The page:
Long Distance Relationships And Emotional Whiplash
I often hear people compare being in a long distance relationship to being on an emotional roller coaster, and there’s a lot of truth in that analogy.
Long distance relationships give you long periods of “standing in line”—full of anticipation as you wait to be reunited.
Then there is the slow climb towards a reunion—your heart in your throat, feeling excited, nervous (maybe even a bit sick), but so intensely alive, all at once.
There is that sweet still-spot when you’re together—perfectly poised between greeting and goodbye—looking out over the world.
But it’s all followed, of course, by a quick plunge to the depths, and here is where the analogy starts to break down. Long distance relationship farewells are rarely thrilling and scary. They’re mostly just depressing, and that up and down cycle of reunion and farewell can give even seasoned long distance riders some serious emotional whiplash.
We’ve all been there, right? We’ve all ridden that surge of intensity and emotion right up to a farewell, and then crashed down emotionally after the goodbye?
So what can we do to take care of ourselves when we’re in the depths—stuck at the bottom of the roller coaster feeling depressed about life and love? Are there strategies we can practice to may help us navigate those sudden shifts from sweet togetherness to solitude more gracefully?
Yes, there are!
During the last twenty years, a growing number of psychologists have started focusing on flourishing and wellbeing, instead of mental illness, stress, and other things that make us unwell. This research is is yielding some interesting findings—pointing us to things we can do that will make us happier and healthier.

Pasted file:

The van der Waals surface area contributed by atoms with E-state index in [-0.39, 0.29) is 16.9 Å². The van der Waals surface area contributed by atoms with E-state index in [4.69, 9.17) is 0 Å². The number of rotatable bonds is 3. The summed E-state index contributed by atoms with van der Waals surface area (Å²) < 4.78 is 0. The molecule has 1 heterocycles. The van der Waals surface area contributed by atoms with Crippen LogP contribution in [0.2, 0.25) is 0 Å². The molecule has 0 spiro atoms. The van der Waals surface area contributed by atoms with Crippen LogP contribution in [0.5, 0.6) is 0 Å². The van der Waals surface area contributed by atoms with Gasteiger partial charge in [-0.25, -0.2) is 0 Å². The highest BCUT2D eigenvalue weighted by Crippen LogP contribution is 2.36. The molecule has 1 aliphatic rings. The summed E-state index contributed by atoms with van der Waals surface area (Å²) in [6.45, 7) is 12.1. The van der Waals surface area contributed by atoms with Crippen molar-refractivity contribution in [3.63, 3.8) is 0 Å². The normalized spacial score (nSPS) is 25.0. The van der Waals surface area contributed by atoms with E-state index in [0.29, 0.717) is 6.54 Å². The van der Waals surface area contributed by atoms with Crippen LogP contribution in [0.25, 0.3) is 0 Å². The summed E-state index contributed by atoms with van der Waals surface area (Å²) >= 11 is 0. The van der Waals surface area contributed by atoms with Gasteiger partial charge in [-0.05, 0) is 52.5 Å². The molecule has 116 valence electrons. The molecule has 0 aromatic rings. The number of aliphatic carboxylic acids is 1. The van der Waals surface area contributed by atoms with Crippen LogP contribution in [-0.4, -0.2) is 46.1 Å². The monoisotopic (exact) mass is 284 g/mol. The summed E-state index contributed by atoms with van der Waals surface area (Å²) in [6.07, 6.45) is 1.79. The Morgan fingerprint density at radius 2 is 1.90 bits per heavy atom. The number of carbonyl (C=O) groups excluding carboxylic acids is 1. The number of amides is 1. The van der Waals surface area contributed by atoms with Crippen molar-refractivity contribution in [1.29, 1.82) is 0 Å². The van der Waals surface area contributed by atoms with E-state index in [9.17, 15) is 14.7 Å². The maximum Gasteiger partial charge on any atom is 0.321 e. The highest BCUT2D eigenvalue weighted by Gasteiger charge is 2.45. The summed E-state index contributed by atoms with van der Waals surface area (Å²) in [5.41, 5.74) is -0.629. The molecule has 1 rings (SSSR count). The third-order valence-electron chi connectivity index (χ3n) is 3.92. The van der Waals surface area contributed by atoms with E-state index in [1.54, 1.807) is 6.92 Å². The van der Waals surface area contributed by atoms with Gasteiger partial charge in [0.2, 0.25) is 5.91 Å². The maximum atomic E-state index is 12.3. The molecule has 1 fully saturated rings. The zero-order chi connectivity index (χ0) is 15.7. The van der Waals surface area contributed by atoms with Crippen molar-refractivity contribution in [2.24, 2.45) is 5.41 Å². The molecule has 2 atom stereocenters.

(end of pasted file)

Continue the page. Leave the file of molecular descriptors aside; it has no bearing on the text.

If you practice these ten strategies (especially if you do them over time) they can help buffer you from the worst of the emotional whiplash that comes with long distance relationships. They can shorten the amount of time you spend stuck at the bottom of the roller coaster, depressed. They can help make you happier, healthier, and all-around stronger.
Ten Things You Can Do Today That Will Make You Happier
1. Practice gratitude
Did you know that on a day-to-day basis, most people are better at focusing on and remembering negative experiences than positive ones? This is called the negativity bias.
The good news, however, is that we can fight this negativity bias and rewire our brains to think more positively. And if we teach ourselves to scan our environments for good things, this will improve our mood in the short term and make us happier over time.
Here are two ways to do this…
Every day for a week, take a moment to say thank you to someone for something or to recognize someone for their efforts and contributions.